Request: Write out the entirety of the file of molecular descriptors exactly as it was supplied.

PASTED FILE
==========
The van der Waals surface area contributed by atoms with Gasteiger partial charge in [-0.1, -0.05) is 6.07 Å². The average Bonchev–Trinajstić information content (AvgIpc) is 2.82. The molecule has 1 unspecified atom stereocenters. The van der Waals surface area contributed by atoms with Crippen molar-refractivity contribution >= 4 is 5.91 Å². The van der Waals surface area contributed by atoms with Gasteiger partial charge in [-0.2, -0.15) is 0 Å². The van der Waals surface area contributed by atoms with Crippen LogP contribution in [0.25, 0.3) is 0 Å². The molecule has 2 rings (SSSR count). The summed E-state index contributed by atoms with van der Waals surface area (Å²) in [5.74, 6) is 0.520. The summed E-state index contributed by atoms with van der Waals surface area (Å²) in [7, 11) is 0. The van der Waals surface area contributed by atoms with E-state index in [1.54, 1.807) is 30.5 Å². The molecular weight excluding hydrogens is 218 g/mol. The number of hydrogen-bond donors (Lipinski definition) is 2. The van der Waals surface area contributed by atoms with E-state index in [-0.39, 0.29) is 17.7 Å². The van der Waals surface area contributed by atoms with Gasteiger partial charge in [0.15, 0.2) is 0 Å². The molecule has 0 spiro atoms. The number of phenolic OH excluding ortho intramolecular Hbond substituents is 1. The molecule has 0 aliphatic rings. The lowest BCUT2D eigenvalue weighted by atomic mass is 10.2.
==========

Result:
The van der Waals surface area contributed by atoms with Gasteiger partial charge in [-0.1, -0.05) is 6.07 Å². The average Bonchev–Trinajstić information content (AvgIpc) is 2.82. The molecule has 1 unspecified atom stereocenters. The van der Waals surface area contributed by atoms with Crippen molar-refractivity contribution >= 4 is 5.91 Å². The van der Waals surface area contributed by atoms with Gasteiger partial charge in [-0.2, -0.15) is 0 Å². The van der Waals surface area contributed by atoms with Crippen LogP contribution in [0.25, 0.3) is 0 Å². The molecule has 2 rings (SSSR count). The summed E-state index contributed by atoms with van der Waals surface area (Å²) in [5.74, 6) is 0.520. The summed E-state index contributed by atoms with van der Waals surface area (Å²) in [7, 11) is 0. The van der Waals surface area contributed by atoms with E-state index in [1.54, 1.807) is 30.5 Å². The molecular weight excluding hydrogens is 218 g/mol. The number of hydrogen-bond donors (Lipinski definition) is 2. The van der Waals surface area contributed by atoms with E-state index in [-0.39, 0.29) is 17.7 Å². The van der Waals surface area contributed by atoms with Gasteiger partial charge in [0.15, 0.2) is 0 Å². The molecule has 0 spiro atoms. The number of phenolic OH excluding ortho intramolecular Hbond substituents is 1. The molecule has 0 aliphatic rings. The lowest BCUT2D eigenvalue weighted by atomic mass is 10.2.